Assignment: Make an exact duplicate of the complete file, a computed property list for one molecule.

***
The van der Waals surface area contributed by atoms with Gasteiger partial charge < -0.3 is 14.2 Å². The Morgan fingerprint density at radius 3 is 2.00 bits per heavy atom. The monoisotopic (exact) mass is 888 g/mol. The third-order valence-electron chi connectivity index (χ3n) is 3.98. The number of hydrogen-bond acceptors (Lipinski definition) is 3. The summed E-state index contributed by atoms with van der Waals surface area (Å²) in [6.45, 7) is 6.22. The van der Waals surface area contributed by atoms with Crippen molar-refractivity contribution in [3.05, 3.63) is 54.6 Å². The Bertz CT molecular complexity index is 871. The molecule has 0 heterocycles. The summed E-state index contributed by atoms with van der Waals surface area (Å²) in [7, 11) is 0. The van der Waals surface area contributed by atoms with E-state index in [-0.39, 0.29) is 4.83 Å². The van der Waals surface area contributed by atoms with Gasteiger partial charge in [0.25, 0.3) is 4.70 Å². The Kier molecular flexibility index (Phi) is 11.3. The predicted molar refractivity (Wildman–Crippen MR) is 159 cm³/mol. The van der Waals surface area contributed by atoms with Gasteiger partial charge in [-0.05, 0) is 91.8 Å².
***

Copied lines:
The van der Waals surface area contributed by atoms with Gasteiger partial charge < -0.3 is 14.2 Å². The Morgan fingerprint density at radius 3 is 2.00 bits per heavy atom. The monoisotopic (exact) mass is 888 g/mol. The third-order valence-electron chi connectivity index (χ3n) is 3.98. The number of hydrogen-bond acceptors (Lipinski definition) is 3. The summed E-state index contributed by atoms with van der Waals surface area (Å²) in [6.45, 7) is 6.22. The van der Waals surface area contributed by atoms with Crippen molar-refractivity contribution in [3.05, 3.63) is 54.6 Å². The Bertz CT molecular complexity index is 871. The molecule has 0 heterocycles. The summed E-state index contributed by atoms with van der Waals surface area (Å²) in [7, 11) is 0. The van der Waals surface area contributed by atoms with E-state index in [-0.39, 0.29) is 4.83 Å². The van der Waals surface area contributed by atoms with Gasteiger partial charge in [0.25, 0.3) is 4.70 Å². The Kier molecular flexibility index (Phi) is 11.3. The predicted molar refractivity (Wildman–Crippen MR) is 159 cm³/mol. The van der Waals surface area contributed by atoms with Gasteiger partial charge in [-0.05, 0) is 91.8 Å².